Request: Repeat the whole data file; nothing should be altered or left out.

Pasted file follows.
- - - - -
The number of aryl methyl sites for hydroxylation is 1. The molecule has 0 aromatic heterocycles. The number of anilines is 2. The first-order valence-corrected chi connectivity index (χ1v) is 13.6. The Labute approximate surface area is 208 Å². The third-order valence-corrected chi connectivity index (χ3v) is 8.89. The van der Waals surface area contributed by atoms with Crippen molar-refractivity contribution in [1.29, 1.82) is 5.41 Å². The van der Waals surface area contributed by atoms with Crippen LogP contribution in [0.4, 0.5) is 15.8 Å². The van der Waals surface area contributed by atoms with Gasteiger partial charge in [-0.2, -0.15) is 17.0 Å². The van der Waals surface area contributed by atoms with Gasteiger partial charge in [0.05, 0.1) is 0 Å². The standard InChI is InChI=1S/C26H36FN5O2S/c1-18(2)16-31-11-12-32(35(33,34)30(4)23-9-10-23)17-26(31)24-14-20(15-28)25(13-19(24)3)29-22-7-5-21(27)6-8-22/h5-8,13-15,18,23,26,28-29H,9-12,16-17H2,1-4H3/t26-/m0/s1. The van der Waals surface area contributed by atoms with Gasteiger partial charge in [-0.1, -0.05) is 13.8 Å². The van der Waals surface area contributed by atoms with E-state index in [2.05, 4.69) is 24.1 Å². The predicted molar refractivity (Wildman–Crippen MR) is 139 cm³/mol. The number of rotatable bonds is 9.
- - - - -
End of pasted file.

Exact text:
The number of aryl methyl sites for hydroxylation is 1. The molecule has 0 aromatic heterocycles. The number of anilines is 2. The first-order valence-corrected chi connectivity index (χ1v) is 13.6. The Labute approximate surface area is 208 Å². The third-order valence-corrected chi connectivity index (χ3v) is 8.89. The van der Waals surface area contributed by atoms with Crippen molar-refractivity contribution in [1.29, 1.82) is 5.41 Å². The van der Waals surface area contributed by atoms with Crippen LogP contribution in [0.4, 0.5) is 15.8 Å². The van der Waals surface area contributed by atoms with Gasteiger partial charge in [-0.2, -0.15) is 17.0 Å². The van der Waals surface area contributed by atoms with Gasteiger partial charge in [0.05, 0.1) is 0 Å². The standard InChI is InChI=1S/C26H36FN5O2S/c1-18(2)16-31-11-12-32(35(33,34)30(4)23-9-10-23)17-26(31)24-14-20(15-28)25(13-19(24)3)29-22-7-5-21(27)6-8-22/h5-8,13-15,18,23,26,28-29H,9-12,16-17H2,1-4H3/t26-/m0/s1. The van der Waals surface area contributed by atoms with Gasteiger partial charge in [-0.1, -0.05) is 13.8 Å². The van der Waals surface area contributed by atoms with E-state index in [2.05, 4.69) is 24.1 Å². The predicted molar refractivity (Wildman–Crippen MR) is 139 cm³/mol. The number of rotatable bonds is 9.